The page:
My world may be just for you
But this land’s for everyone.
Quarrelling sons sell to folk out East
But the name still goes on.
You can own your own on Atlantic Plain
For a few dollars more, so much to gain.
So the Derwin-Earles’ have weekend guests,
Town folk make country fun.
Buy a cowboy hat for the wild, Wild West
And shoot from the hip
“Yeah me and Al Capone”
Til the moon’s like a plate on the dresser shelf
And tales of the Were-Deer come along.
But country life don’t turn out good
They move on back East to the neighbourhood.
Let the apples rot on Antler Hill
While the milkweed feeds the monarch still,
And the Old Canuck talks of Loup Garou
And the Were-Deer on the run.
See the moon like a plate on the dresser shelf
“I want you baby want you all for myself”
Yeah the moon’s like a plate on the dresser shelf
“I’ll come and get you baby, all for myself”
So here he comes…
“Here comes Loup Garou!”
Yeah here he comes
“Here comes Loup Garou!”
…Bye bye baby, baby, baby bye bye
You know he’s gonna get ya, matter how you try
Spiral Angel in the city tonight
I’m gonna make it make it baby
Gonna make it alright.
Sic Transit Gloria Mundi
Once upon a time there was a stretch of particularly beautiful unspoiled land not too far from the Atlantic coast. The same families had farmed the land for generations. The people lived tough outdoor lives; think ranches and pastures, timber, log cabins, clearings in the deep forests; think fishing in clear lakes and acres of rich orchards. There was wildlife and game in abundance from wild geese to wolves. Winters were cold. The children grew up playing hockey on the lake and sitting around blazing fires telling stories. More lately the old men were slowing down and spending time telling the stories while their sons farmed the land. But some of the young men were more interested in playing hockey than driving tractors. One guy even signed for a pro team and got traded to the Oilers. Others were intrigued or jealous and spent more time quarrelling than shooting game …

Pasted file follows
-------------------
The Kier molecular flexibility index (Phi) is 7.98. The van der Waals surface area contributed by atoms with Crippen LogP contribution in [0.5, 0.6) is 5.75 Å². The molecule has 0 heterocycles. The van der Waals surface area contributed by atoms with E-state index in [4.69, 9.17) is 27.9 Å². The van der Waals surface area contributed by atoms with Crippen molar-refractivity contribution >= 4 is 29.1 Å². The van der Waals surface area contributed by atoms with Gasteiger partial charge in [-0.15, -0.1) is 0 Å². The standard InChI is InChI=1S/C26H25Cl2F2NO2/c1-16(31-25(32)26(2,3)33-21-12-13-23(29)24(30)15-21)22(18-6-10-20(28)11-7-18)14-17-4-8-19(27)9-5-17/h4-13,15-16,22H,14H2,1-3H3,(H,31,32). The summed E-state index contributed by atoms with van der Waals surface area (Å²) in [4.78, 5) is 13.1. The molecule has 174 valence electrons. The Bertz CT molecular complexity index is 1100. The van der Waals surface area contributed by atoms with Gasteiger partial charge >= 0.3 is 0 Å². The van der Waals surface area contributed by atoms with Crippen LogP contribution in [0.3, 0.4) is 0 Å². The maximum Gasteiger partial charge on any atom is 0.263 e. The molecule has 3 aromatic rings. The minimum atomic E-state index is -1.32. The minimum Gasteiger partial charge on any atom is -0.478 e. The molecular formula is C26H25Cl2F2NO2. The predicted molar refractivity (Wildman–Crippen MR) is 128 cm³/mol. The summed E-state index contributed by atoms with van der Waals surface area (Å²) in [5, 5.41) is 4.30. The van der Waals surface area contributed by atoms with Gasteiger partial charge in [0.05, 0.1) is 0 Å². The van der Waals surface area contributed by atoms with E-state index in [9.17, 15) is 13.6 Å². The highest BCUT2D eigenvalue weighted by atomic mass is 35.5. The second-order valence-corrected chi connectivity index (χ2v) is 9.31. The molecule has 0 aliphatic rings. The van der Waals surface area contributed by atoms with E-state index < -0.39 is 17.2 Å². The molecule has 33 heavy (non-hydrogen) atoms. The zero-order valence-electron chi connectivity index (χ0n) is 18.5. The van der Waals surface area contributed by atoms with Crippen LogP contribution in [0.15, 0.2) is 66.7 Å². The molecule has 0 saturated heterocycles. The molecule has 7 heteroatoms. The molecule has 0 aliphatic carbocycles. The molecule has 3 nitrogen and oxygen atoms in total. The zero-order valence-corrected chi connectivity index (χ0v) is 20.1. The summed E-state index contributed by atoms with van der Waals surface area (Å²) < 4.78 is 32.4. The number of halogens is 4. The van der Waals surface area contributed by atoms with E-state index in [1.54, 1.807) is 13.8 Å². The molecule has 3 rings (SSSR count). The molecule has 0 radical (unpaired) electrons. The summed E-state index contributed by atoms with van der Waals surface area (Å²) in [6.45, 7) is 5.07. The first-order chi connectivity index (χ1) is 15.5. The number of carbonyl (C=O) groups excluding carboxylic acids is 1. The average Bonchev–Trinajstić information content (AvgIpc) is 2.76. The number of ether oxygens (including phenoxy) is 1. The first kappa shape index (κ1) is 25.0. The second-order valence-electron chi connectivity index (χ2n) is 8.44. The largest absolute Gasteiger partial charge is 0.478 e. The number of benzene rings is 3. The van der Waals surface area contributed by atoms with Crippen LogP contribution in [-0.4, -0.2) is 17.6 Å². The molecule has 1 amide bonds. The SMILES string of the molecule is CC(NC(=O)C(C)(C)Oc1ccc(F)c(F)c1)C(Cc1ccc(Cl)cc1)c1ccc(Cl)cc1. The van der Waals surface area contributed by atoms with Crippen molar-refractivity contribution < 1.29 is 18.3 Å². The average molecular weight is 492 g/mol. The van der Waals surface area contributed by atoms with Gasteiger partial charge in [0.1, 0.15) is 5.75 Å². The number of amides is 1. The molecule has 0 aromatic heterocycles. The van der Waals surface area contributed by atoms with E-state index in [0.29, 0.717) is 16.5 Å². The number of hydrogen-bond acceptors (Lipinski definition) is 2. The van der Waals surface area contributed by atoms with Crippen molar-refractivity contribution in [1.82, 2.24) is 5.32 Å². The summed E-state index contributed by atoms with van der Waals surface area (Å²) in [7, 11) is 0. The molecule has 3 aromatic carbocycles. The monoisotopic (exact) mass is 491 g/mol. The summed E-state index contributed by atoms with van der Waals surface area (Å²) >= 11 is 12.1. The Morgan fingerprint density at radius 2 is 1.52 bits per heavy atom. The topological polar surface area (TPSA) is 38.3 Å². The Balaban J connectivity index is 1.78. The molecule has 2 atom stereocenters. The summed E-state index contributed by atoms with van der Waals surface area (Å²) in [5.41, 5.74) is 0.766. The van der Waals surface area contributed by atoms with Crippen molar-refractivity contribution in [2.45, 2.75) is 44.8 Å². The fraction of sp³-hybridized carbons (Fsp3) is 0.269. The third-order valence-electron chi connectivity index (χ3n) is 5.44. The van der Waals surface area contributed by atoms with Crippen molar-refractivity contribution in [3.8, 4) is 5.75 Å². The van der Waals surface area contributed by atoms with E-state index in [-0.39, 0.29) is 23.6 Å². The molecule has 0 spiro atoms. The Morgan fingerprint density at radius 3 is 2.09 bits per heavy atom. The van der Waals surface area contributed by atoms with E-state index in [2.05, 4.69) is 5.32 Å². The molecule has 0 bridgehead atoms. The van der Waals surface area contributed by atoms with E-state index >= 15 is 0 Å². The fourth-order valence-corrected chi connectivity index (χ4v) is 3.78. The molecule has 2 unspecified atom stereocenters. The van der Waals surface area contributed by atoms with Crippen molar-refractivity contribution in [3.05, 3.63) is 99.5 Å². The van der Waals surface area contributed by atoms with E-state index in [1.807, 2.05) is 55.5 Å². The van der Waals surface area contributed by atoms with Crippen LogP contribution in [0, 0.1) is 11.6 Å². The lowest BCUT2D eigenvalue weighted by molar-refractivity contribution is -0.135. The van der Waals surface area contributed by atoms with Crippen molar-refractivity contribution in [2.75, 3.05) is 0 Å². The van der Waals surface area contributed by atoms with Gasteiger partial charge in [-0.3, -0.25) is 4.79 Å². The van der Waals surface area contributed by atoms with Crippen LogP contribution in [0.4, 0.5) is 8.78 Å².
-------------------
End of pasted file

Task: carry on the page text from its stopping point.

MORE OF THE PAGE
Meanwhile, down on the East Coast of America business was booming and people had more money than they knew what to do with. It was vogue to own a holiday house in the country, what better than a neglected old farm you could pick up for peanuts. So, the townsfolk started invading the land and playing at being hunters and cowboys at the weekend. Mr Derwin Earle Snr and his family thought they’d try their luck and bought up one such farmstead with deer roaming the land and a beautiful old orchard by a sloping pasture called Antler Hill. They lived there long enough for the fields to turn to weed before they gave up and moved back to the city. The farm came in useful as a venue for weekend-long parties for visitors from the city. They damaged the wildlife and its habitat. They shot at the deer but left them injured. The fruit was left un-harvested in the orchard and rotted on the ground. They didn’t respect the land…or the remaining locals.
A very old Canadian elder looked up at the wolf moon one cold January. He heaved himself out of his porch chair and headed slowly and painfully up to the Earles’ ranch to get his own back. By the time he got there the city folk were sitting smoking and drinking night-caps.
The old Canuck spoke; and when the story was over Derwin Earle realised he had got more than he bargained for when he bought the old man’s land.
There was a crackle of twigs outside the shutters. It could have been the wolf-changeling …or, was it …the were-deer on the run …
…thus passes the glory of the world.
© Lou Duffy-Howard, photo by Rich Duffy-Howard